Western Digital Takes Aim at Read-Rite

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Computer hard drive manufacturer Western Digital said it has succeeded in a bid to acquire the assets of bankrupt hard drive parts maker Read-Rite for $95.4 million in cash.

A bankruptcy court presiding over the Read-Rite assets approved the sale, which includes Read-Rite’s wafer fabrication operation in Fremont, Calif., as well as an option to buy its Thailand facilities. The Thailand operations have debt obligations of roughly $62 million.

Western Digital, which produces hard drives for PCs, personal entertainment devices, and enterprises, said it chose Read-Rite to bolster its magnetic
recording head technologies, including 80GB recording heads, over the long term and to increase its operational flexibility. The purchase will also help
Western Digital better compete with leading rivals Seagate Technology , Maxtor , and Hitachi .

Western Digital recently unveiled its WD Caviar Special Edition (SE) Serial ATA (SATA) hard drive, which runs at 10,000 RPM. The line of hard drives features capacities as large as 250 GB and 8 MB buffers to serve market segments such as high-end PC, workstation, and entry-level servers.

Serial ATA drives are considered the next big thing in the hard drive space, where speed and capacity come at premium as vendors look to bring the fastest, most reliable, and capacious products to the fore in a time when customers’ data is increasing.

Serial-attached storage has been gaining momentum in the industry of late. Many IT experts have found it less expensive, more scalable, and more efficient than other modes of data transfer such as parallel technologies. Serial technologies transfer data packets one at a time, while parallel technologies transfer data concurrently.

For its part, Western Digital recently unveiled SecureConnect SATA cable technology, which is designed to solve a weakness of first-generation SATA hard drives and cables by strengthening the drive-cable connection by more than 500 percent, while ensuring the hard drive maintains backward compatibility with older SATA cables and backplanes.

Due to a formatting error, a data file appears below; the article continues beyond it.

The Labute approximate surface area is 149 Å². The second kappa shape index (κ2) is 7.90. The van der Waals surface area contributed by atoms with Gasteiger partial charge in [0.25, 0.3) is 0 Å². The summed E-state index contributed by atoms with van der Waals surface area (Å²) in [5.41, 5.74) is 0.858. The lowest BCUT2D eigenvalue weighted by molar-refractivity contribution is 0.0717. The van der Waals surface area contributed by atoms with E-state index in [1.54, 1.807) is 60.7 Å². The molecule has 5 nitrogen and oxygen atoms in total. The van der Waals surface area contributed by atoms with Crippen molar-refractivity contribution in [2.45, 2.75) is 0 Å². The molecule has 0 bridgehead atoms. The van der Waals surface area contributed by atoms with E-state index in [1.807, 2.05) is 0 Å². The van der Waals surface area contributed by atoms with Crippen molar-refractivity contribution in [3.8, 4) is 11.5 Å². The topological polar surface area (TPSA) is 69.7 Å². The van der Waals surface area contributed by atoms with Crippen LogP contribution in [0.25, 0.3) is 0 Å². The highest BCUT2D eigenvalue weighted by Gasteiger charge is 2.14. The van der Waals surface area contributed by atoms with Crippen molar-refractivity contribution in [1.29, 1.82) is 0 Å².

This is intended to eliminate SATA connector breakage as well as reduce the number of related product returns to hard drive makers and systems manufacturers.

The purchase of Read-Write is expected to close within 10 days, subject to the terms of the sale order issued by the bankruptcy court.

Founded in 1970, Lake Forest, Calif.’s Western Digital is one of the storage industry’s longer-standing hard drive makers. The company earlier this month
indicated plans to embrace more of the world when it made its Web site available in Russian, German, French, Spanish, Portuguese, Korean, Japanese, and traditional and simplified Chinese, as well as in English.

“Western Digital is focused on continuing its growth worldwide, including emerging markets with high-growth demand for hard drives,” said Richard E. Rutledge, Western Digital’s vice president of marketing.

This story originally appeared on Internet News.

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Clint Boulton
Clint Boulton
Clint Boulton is an Enterprise Storage Forum contributor and a senior writer for CIO.com covering IT leadership, the CIO role, and digital transformation.

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